Little Oaths and Apologies

By the time you heard it again,
a therapy dog foiled the bank heist,
the old covered bridge was washed out in the storm,
the dictator was almost overthrown,
and Tom, he almost survived.
The man who slapped his child
came close to saying sorry.
Sorry, you can say it in just about
any situation and feel practically absolved,
better about how you’ve labored in the yard,
in a thunderstorm, yanking out ivy
that will grow back again next year.
Understand that these are Mother Nature’s intentions:
listen to the sizzle of rain on the blacktop,
bacon as it weeps in cast iron,
radio static, television applause.

For whatever it was they told you, forgive them,
because it just isn’t true—
———–mistakes were made, oversights and misunderstandings
Thank you for holding
———–your (desperate) call (for help) is being transferred and will be taken
in the order in which it was received by the next available representative

But he did complain about the back of the baby’s head,
about how it was blocking his view of her breast,
———–and the Cutlass Supreme really did fly
across the river and antiquated ruins.

And the weeks progressed, coupons
expired, milk spoiled in the dead of night—
———–substantiated, confirmed, corroded, ineffable,
and unspeakably, beautifully sorry.

Way to Go

It helps to have a liar in office,
it makes the citizens feel honest.
Opioids are useful, so are pints
of banana ice cream, so long as they come
from a pharmacy. Hypocrites have two souls:
one for what they say, for what they do, another.
(ditto for fraternal twins and multiple personalities)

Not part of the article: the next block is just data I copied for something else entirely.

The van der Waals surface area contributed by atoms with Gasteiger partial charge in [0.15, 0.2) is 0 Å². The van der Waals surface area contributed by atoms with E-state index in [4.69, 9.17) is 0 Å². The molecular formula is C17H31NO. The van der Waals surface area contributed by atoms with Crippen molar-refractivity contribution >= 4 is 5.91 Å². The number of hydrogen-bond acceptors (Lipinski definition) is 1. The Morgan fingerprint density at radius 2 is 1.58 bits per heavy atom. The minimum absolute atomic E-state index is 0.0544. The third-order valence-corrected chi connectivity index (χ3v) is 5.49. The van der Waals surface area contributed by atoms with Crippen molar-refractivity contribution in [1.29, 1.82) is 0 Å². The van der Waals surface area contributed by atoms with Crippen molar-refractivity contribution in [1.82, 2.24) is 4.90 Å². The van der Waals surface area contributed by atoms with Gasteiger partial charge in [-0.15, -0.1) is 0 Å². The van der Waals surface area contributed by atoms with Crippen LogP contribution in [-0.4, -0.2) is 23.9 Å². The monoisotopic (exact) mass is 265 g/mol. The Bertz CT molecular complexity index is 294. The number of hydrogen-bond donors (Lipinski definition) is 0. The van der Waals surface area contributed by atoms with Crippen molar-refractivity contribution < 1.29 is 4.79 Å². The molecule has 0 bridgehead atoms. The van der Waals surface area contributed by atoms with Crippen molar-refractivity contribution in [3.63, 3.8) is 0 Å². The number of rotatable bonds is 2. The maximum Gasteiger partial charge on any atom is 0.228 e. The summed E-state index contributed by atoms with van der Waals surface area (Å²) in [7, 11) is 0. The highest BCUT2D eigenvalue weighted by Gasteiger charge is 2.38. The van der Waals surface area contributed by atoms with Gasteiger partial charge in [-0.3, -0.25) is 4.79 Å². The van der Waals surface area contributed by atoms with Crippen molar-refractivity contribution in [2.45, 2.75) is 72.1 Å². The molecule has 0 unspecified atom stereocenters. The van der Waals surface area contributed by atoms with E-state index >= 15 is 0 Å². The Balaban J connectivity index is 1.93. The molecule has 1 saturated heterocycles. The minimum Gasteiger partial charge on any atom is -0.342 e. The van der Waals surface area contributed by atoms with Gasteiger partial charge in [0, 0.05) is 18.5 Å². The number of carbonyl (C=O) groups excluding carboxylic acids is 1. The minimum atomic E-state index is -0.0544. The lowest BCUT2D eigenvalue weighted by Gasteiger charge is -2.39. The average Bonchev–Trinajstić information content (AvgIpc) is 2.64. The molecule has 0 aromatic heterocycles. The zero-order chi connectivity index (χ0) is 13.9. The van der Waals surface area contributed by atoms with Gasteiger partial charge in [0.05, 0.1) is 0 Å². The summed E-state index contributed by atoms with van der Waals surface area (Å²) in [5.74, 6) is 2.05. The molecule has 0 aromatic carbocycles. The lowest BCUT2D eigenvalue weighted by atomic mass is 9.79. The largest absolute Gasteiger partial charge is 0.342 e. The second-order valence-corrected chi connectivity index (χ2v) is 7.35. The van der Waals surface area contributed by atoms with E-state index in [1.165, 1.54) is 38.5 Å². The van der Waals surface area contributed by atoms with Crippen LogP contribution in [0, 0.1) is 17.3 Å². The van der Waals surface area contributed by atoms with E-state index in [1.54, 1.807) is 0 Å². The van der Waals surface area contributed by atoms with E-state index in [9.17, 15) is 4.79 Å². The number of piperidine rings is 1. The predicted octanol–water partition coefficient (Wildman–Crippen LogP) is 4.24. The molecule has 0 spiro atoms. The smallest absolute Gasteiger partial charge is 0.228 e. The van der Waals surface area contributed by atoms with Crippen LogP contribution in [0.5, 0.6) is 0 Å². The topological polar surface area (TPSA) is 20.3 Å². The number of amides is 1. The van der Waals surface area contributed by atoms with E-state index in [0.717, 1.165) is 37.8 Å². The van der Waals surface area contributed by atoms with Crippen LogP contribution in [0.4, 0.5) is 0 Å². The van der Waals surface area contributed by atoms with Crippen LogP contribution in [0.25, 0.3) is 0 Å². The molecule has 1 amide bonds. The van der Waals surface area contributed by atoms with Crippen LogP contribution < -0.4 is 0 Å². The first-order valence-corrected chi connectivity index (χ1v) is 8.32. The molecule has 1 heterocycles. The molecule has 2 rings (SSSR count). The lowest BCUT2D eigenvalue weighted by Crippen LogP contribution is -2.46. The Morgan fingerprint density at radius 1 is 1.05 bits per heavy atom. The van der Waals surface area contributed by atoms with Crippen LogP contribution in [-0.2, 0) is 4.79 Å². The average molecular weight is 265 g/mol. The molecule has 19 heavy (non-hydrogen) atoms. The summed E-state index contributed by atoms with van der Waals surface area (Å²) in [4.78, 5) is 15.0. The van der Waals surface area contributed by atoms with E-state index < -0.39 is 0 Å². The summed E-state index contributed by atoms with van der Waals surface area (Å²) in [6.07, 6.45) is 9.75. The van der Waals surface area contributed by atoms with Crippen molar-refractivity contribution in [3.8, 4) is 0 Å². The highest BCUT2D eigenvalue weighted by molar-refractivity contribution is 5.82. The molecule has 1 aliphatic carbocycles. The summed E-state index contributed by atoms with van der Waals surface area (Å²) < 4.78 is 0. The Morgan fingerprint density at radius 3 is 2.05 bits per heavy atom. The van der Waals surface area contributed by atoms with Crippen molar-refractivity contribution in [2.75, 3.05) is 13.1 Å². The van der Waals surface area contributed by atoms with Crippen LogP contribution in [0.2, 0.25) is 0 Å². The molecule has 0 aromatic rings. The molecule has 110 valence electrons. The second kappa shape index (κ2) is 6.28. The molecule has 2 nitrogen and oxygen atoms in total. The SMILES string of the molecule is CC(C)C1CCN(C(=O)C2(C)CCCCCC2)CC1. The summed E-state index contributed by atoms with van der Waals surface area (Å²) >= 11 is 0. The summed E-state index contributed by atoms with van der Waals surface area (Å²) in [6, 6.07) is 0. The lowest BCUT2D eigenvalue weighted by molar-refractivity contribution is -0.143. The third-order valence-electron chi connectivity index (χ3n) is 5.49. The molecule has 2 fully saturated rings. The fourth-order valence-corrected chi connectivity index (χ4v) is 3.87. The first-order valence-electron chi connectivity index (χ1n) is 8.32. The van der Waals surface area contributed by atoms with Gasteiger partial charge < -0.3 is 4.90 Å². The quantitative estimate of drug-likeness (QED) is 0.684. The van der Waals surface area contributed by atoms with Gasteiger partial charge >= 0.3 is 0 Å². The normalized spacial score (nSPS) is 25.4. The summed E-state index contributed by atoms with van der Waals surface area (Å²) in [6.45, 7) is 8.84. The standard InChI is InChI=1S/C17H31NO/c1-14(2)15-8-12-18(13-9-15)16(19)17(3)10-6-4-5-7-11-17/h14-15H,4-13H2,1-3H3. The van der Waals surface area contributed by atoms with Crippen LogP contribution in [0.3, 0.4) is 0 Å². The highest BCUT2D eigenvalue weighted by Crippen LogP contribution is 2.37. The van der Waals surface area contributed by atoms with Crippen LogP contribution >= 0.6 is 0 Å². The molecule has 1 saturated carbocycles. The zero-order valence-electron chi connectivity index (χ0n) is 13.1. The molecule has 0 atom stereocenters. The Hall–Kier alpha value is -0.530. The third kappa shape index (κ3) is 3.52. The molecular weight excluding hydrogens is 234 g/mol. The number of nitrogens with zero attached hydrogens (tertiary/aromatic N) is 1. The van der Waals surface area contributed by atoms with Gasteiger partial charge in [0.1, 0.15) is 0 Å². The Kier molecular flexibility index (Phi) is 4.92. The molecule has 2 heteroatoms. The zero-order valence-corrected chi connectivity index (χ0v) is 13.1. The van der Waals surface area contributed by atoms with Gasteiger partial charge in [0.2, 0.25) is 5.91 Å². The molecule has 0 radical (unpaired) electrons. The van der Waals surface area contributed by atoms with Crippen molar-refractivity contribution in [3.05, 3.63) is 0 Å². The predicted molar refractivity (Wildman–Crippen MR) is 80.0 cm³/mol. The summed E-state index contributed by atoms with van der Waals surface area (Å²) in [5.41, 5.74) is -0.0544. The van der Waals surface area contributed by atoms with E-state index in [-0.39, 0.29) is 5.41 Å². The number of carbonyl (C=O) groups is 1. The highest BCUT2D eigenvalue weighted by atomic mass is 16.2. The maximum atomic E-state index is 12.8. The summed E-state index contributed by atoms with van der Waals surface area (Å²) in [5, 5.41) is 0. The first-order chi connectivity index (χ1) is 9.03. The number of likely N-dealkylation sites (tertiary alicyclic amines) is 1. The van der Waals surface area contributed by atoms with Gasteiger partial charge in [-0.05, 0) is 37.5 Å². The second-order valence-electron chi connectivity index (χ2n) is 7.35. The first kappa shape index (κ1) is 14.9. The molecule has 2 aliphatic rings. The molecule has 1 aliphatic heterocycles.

You can’t believe traffic signals or crosswalks these days.
It’s why motorists run red lights, careen into those faithful pedestrians.
You could trust alternative facts: ethnic cleansing, enhanced
interrogation, extrajudicial killings, and pre-emptive strikes.
You could meet a person of interest someday. Start a family.

The disguise is so comfortable, you’ll forget
that you’re wearing it. The mask that grows right along with your face.
The decoy that forgets it’s a decoy, paddling,
falling in line with the fuzzy yellow goslings, falling
madly in love with their mother, falling
right between the crosshairs of the rifle.

All the toys in the sex shop look like ordinary objects—
squirt gun, ham sandwich, gooseneck lamp, ironing board

Oh, how was he to know?
He just wanted to be loved
and famous. No one told him
the cameras were rolling, that
the mic was still on.
No one ever said not to grope those women,
no, not in so many words.

Maybe he already knew that,
but of course, nature calls…
After all, our goal is procreation, survival—
in fact, nature could come to our rescue: avalanche,
thundersnow, clouds bursting like arteries. Deadly fork,
lightning strike, brutal pretzel obstructs windpipe.

 

Cindy King, while born in Cleveland, Ohio, considers herself a naturalized Southerner, having lived in Mississippi, Georgia, and Alabama (and North Florida). Her work has appeared in Callaloo, North American Review, African American Review, American Literary Review, jubilat, The Louisville Review, Sou’wester, Blackbird, River Styx, TriQuarterly, Cimarron Review, Black Warrior, The Cincinnati Review, The Pinch, and elsewhere. Though technically not the South, she currently lives in Southern Utah and teaches at Dixie State University.